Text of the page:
Question 23.1

An 85-year-old male presents to the Emergency Department following a collapse. There was no loss of consciousness. His ECG (ECG 23.1) is shown on page 9.

[it shown here. This page 9.] 


a)    List the major abnormalities.    (5% marks)

b)    List the likely aetiologies for these abnormalities.    (20% marks)

c)    List the potential cardiac complication is this patient.    (5% marks)

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College answer

Not available.


The college answer, let alone the ECG image, are not available at the time of writing, making this a hilarious exercise in trying to guess what the examiners were thinking. What condition has "major abnormalities" on ECG, causes octogenarians to collapse without passing out, has several possible aetiological causes and is associated with cardiac complications?

Well, reader, that could be damn near anything. The list could include:

  • Conduction abnormalities, eg. complete heart block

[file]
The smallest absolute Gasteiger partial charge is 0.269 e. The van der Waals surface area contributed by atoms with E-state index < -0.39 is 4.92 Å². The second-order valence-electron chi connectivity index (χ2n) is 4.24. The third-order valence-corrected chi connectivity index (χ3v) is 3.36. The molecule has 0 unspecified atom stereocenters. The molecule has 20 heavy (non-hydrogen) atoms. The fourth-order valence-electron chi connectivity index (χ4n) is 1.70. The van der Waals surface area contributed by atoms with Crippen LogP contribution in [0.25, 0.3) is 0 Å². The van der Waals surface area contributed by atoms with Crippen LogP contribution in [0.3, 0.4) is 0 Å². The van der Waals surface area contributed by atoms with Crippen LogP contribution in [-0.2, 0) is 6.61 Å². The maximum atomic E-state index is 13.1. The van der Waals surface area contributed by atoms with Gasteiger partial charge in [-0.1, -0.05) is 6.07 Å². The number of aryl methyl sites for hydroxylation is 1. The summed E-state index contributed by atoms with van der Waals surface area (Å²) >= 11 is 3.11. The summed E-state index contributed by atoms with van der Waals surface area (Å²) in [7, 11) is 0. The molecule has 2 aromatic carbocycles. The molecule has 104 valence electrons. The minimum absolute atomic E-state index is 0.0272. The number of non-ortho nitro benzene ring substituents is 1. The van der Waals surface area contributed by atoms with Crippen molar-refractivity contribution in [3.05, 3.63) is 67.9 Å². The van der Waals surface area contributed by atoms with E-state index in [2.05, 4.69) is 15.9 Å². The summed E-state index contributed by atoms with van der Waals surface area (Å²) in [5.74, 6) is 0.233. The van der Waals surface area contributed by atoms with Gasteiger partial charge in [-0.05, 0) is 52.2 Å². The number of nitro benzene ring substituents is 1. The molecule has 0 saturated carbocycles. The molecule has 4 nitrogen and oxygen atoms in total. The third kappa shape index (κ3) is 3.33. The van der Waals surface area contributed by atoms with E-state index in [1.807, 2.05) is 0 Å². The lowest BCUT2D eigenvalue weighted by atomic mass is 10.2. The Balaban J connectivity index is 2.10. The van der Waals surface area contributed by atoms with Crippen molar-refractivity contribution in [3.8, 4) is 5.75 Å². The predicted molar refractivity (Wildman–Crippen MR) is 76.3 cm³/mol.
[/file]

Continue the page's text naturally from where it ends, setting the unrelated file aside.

• Ischaemia
  • Arrhythmias, eg. AF or VT
  • Implantable device malfunction
  • Electrolyte disturbance

It probably would not include inherited channelopathies and weird conduction disorders like WPW syndrome or arrhythmogenic RV cardiomyopathy, because the patient is 85. 

Fortunately, Kate Wagner from Jonathan Begley's study group found the exact ECG 

that was used for this paper, in Wikipedia of all places. It was apparently this Mobitz Type II block. That means this elderly man had a Stokes-Adams attack. Thank you, Wagner et al. If Deranged Physiology had merch, some would have been sent your way.


a) Major abnormalities: 

  • RBBB
  • Mobitz Type II AV block
  • Bradycardia (sinus rate drops down to ~ 50)

b) Likely etiologies:

  • Ischaemic heart disease
  • Anterior MI
  • Age-related degenerative change (Lenègre-Lev disease)
  • Cardiac surgery, eg. mitral valve repair

c) Cardiac complications:

  • Sudden P-wave asystole
  • Progression to complete heart block